Jim McMahon: Will the hon. Gentleman give way?
Bim Afolami: If I may, I would like to make a bit of progress.
As the evidence has shown, cutting corporation tax increases, rather than decreases, the tax take going to the Exchequer. If that shows this country to be a better and more dynamic place in which to set up and start a business, that will benefit all people in this country. That is the approach that the Government should take. If we want to improve the performance of the British economy and if there happen to be more men than women who are shareholders, it is no answer to say that we should therefore not take action to improve the activity of the British economy.
Stella Creasy: I have a very simple question for the hon. Gentleman, although I appreciate that he is getting some assistance from Kwasi Kwarteng: can he produce the data to prove that men and women will benefit equally from the changes to corporation tax?
Bim Afolami: I do not have the data now to be able to respond to the hon. Lady. What I do know is that Conservative Members will never take lectures from the Labour party; we have our second female Prime Minister, the gender pay gap is the lowest on record, and this Government have done more for childcare and support for families than the Labour Government ever did. The idea that this Government should take lectures on this issue from Labour Members is disgraceful.
Laura Pidcock: The hon. Gentleman is celebrating two female Prime Ministers somehow drastically pulling every single woman out of poverty. That is not the answer. We need structural change and the evidence to tell us whether women are equal, not the tokenism of two female leaders. Margaret Thatcher did not do much to pull women in my community out of poverty.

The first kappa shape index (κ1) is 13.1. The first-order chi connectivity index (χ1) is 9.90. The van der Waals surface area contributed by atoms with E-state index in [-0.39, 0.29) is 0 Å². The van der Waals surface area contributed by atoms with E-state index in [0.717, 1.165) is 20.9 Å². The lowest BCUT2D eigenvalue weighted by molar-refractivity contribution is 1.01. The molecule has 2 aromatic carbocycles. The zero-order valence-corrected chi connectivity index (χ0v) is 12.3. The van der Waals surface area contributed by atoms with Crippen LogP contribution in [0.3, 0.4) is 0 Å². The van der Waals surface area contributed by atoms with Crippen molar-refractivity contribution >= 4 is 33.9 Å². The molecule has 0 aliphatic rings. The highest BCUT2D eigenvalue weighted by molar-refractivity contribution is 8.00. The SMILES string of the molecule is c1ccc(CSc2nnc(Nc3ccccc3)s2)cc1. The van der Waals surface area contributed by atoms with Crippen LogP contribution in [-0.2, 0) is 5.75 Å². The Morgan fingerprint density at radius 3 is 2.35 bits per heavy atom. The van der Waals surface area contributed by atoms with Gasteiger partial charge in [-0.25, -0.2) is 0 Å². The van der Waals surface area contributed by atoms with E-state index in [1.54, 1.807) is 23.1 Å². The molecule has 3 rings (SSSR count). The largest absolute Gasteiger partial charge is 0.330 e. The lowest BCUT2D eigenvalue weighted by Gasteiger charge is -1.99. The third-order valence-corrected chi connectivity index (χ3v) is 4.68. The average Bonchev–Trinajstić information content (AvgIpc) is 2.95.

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Dawn Butler: I am sure that the hon. Members around the hon. Gentleman are trying to get him to stop talking, but Labour Members do not mind. It is actually nice to see you go through your journey of trying to put the pieces together and understand the problems we are talking about. You cannot justify any of your statements because you have no data.
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Bim Afolami: I will conclude my remarks by saying that it is important when we talk about these issues—in this House or outside—always to remember that improving the performance of the health service, the economy or anything relating to Government policy will benefit everybody in this country, if we make the right judgments and the right policy.